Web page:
A 5-speed fan is loud on high where it creates up to 400 cubic feet per minute (CFM) airflow.
This is plenty of volume to distribute ozone, especially if mounted high as recommended.
Airborne impurities enter through a lint-screen prefilter on the back.
This is a coarse filter but will accumulate lots of dust in the typical novice air purifier users dusty home.
No official clean air delivery rates exist.
Air is then passed over an ozone generating purification plate.
This plate is a powerful oxidizer, early versions were known to corrode completely in less than one year.
There is a brisk Fresh Air ozone-plate after-market, with knock-off 4.5 inch square replacement plates made to fit.
These are not expensive, running $15 to $30 on eBay.com.
Two plates are required.
Several ultraviolet (UV) installations have been marketed, with some issues of short bulb life.
Users report some UV radiation leakage from the front grill (never look at blue UV "light") and average $25 bulb life around 6 months.
Ecoquest asserts their air purifier is safe, but users should carefully study the product manual for warnings on proper use of ozone.
The Vollara product manual does warn users, in bold italic type, to make sure a room is unoccupied before using the Fresh Air air purifier for "Away Mode" high ozone "sanitizing."
It also suggests airing out the room before reentry.
The highest setting, "away mode", which produces up to 360 mg of ozone per hour, is to be used in unoccupied rooms.
Adjustable ozone output is a big plus, but I doubt if many unsophisticated buyers read the manual.
"CAUTION! - The Away Mode feature of this unit
is to be operated in unoccupied areas only."
Some units, like the Living Air depicted at the bottom of this page, have a warning near the ozone control knob: "DO NOT OPERATE WITHOUT OWNER'S MANUAL".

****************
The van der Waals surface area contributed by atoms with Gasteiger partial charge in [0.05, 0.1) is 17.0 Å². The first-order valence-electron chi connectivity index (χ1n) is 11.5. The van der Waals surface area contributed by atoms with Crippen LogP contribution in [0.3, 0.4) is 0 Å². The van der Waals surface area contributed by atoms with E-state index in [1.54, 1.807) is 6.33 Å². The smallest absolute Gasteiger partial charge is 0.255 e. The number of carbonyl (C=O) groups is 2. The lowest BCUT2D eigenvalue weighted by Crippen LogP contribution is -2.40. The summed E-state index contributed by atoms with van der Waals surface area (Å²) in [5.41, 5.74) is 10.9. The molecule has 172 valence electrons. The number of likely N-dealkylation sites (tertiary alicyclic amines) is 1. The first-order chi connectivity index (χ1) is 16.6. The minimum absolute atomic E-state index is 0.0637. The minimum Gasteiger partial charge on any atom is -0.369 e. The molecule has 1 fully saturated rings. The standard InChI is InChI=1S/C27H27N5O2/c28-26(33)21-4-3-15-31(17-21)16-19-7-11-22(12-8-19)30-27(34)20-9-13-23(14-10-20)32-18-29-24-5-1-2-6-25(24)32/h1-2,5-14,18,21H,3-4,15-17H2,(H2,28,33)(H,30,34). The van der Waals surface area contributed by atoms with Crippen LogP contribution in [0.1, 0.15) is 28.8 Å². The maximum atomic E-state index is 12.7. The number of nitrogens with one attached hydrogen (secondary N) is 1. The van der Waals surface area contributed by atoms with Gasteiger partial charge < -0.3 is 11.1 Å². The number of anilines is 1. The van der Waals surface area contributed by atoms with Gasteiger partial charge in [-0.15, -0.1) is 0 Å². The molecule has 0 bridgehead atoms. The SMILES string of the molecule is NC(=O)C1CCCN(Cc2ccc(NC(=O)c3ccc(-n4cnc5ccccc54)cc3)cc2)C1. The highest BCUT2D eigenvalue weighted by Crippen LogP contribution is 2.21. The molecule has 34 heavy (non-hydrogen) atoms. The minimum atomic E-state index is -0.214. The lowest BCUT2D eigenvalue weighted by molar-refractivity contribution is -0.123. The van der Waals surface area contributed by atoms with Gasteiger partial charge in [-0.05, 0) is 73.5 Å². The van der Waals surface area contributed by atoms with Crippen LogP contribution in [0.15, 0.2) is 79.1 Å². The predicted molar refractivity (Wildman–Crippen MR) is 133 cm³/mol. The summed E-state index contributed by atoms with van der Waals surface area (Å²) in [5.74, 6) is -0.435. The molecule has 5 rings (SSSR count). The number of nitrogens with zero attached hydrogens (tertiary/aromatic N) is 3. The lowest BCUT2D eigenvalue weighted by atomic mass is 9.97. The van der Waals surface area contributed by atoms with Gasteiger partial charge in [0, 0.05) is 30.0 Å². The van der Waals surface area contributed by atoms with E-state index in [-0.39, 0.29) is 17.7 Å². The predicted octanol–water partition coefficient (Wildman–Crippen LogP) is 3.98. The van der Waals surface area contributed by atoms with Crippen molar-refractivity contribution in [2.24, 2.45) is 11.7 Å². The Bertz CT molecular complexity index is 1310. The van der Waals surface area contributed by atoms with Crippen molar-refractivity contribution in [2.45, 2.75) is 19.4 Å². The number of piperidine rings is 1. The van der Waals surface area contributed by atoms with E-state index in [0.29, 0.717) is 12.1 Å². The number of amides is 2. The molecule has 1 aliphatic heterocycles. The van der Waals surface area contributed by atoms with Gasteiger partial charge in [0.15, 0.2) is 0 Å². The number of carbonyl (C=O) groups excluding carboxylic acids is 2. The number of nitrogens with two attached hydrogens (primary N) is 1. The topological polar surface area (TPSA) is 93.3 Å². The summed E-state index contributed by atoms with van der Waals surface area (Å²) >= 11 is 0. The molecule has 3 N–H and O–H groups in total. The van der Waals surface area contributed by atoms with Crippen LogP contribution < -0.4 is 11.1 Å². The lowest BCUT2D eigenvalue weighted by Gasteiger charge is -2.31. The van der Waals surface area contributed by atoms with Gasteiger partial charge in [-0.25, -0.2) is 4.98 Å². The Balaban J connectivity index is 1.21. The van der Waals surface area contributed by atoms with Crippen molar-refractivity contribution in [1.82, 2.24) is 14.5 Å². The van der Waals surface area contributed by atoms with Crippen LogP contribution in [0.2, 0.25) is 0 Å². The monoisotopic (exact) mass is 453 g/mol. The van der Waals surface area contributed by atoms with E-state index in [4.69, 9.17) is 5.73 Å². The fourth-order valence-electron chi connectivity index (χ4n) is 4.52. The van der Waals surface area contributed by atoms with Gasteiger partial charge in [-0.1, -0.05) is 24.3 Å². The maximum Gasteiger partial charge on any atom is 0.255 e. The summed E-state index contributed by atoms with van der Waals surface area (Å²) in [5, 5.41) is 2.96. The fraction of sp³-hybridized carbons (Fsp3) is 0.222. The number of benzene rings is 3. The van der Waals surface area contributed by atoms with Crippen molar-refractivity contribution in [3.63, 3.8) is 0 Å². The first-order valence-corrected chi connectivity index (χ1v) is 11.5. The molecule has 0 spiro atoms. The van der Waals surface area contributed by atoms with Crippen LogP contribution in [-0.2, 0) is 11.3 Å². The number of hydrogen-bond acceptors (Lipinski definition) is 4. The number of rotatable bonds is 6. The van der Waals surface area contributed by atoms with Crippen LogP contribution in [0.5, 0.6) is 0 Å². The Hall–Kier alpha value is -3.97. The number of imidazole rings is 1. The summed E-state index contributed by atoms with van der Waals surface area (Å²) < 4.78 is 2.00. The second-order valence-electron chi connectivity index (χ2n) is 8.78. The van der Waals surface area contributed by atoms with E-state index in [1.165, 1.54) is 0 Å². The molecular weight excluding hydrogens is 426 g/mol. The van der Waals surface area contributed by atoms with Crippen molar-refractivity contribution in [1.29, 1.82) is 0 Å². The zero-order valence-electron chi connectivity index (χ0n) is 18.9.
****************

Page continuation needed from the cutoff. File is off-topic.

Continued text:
There is even a note about pet safety and ozone.
12” high by 9” wide by 12” deep, weighing 16 pounds, the Freshair is compact and portable.
The warranty does not cover the plates. Warranty claims are handled by the local distributor, maybe not the same guy who sold the purifier.
Run it periodically in EMPTY ROOMS and air out before entering.
Ozone is dangerous to those who cannot discipline themselves to use it correctly.
But used as prescribed, the Ecoquest type machine can be very good for odor and mold control, and smoke/water damage remediation.
The government net is closing around the ozone generating air cleaner. Folks who want to use ozone may want to acquire one, and a supply of replacement plates, before a complete ban is legislated.
You can find FreshAir Surround by Vollara at Amazon.com.
1. First do no harm; minimal out gassing, no ozone.
Score: 0 of 10, the only zero ever awarded here.
2. Serious gas and odor removal is a requirement if health benefits are expected: Units with real carbon VOC capability rank higher.
Score: 10 of 10, these products have a very good reputation for pet and mold odor removal.
3. Quality construction; case, gaskets, seals, and precision fitting eliminate bypassing and assure high efficiency at filtering sub-micron particles.
Score: 5 of 10, short life of plates.
4. The design maximizes the lifespan of each filter stage by allowing independent filter replacement. Ideally this is combined with electronic filter monitoring.
Score: 8 of 10, parts independently replaceable, filter monitor is a 30 day timer.
5. Unit has long filter life, low maintenance requirements, and reasonable operating costs.
Score: 6 of 10, short plate and product life.
6. Purifier produces low noise levels and meaningful air flow rates relative to noise.
Score: 7 of 10, a bit loud on high, low airflow.
7. Manufacturer has a track record, with many units in the field and a reputation for supporting what they sell. Warranty period and average service life are long.
Score: 7 of 10, new owners cleaned up act a bit.
8. Purifier is a value in terms of price/performance ratio. Every price range should be included, “models above $1,200 are best”, while true, is not useful to most consumers.
Score: 5 of 10, not worth anywhere near $700.
9. No dirt; unit and manufacturer should be devoid of class-action suits, high returns, recalls, consumer complaints, and legitimate negative consumer reviews.
Score: 5 of 10, Vollara still has much to prove.
10. Unit is stylish, portable, comfortable, and convenient for consumer use.
Score: 10 of 10, handy remote, easy interface.